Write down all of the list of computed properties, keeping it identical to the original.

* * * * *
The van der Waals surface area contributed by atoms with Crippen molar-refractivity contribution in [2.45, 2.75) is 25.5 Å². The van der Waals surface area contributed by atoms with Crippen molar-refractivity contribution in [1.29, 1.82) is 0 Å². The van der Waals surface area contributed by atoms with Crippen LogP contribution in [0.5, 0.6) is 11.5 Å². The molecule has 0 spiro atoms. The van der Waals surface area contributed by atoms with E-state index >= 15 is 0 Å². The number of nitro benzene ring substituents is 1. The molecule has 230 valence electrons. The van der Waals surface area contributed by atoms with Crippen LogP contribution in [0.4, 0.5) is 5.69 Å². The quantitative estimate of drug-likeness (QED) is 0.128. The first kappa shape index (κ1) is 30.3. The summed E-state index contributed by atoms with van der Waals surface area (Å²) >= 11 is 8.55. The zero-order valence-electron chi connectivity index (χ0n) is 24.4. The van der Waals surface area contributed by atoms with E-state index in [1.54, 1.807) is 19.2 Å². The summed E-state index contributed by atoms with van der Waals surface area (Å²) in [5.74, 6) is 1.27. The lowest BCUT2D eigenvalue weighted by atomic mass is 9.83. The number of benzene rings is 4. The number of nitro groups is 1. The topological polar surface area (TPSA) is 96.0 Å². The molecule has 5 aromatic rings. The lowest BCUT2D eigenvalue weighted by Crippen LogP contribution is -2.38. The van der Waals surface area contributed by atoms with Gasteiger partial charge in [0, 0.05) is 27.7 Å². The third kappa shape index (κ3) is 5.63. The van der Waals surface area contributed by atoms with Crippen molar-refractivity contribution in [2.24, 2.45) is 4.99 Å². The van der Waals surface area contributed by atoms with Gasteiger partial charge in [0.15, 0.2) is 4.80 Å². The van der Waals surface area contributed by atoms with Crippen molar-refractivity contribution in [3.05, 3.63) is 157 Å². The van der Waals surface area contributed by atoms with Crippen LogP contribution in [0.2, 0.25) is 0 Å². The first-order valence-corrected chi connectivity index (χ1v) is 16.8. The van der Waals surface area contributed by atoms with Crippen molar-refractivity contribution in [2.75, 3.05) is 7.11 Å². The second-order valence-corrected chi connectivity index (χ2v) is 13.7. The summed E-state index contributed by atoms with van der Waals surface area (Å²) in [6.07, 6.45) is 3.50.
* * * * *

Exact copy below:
The van der Waals surface area contributed by atoms with Crippen molar-refractivity contribution in [2.45, 2.75) is 25.5 Å². The van der Waals surface area contributed by atoms with Crippen molar-refractivity contribution in [1.29, 1.82) is 0 Å². The van der Waals surface area contributed by atoms with Crippen LogP contribution in [0.5, 0.6) is 11.5 Å². The molecule has 0 spiro atoms. The van der Waals surface area contributed by atoms with E-state index >= 15 is 0 Å². The number of nitro benzene ring substituents is 1. The molecule has 230 valence electrons. The van der Waals surface area contributed by atoms with Crippen LogP contribution in [0.4, 0.5) is 5.69 Å². The quantitative estimate of drug-likeness (QED) is 0.128. The first kappa shape index (κ1) is 30.3. The summed E-state index contributed by atoms with van der Waals surface area (Å²) >= 11 is 8.55. The zero-order valence-electron chi connectivity index (χ0n) is 24.4. The van der Waals surface area contributed by atoms with E-state index in [1.54, 1.807) is 19.2 Å². The summed E-state index contributed by atoms with van der Waals surface area (Å²) in [5.74, 6) is 1.27. The lowest BCUT2D eigenvalue weighted by atomic mass is 9.83. The number of benzene rings is 4. The number of nitro groups is 1. The topological polar surface area (TPSA) is 96.0 Å². The molecule has 5 aromatic rings. The lowest BCUT2D eigenvalue weighted by Crippen LogP contribution is -2.38. The van der Waals surface area contributed by atoms with Gasteiger partial charge in [0, 0.05) is 27.7 Å². The third kappa shape index (κ3) is 5.63. The van der Waals surface area contributed by atoms with Crippen molar-refractivity contribution in [2.24, 2.45) is 4.99 Å². The van der Waals surface area contributed by atoms with Gasteiger partial charge in [0.15, 0.2) is 4.80 Å². The van der Waals surface area contributed by atoms with Crippen molar-refractivity contribution in [3.05, 3.63) is 157 Å². The van der Waals surface area contributed by atoms with Crippen LogP contribution in [0.2, 0.25) is 0 Å². The first-order valence-corrected chi connectivity index (χ1v) is 16.8. The van der Waals surface area contributed by atoms with Crippen molar-refractivity contribution in [2.75, 3.05) is 7.11 Å². The second-order valence-corrected chi connectivity index (χ2v) is 13.7. The summed E-state index contributed by atoms with van der Waals surface area (Å²) in [6.07, 6.45) is 3.50.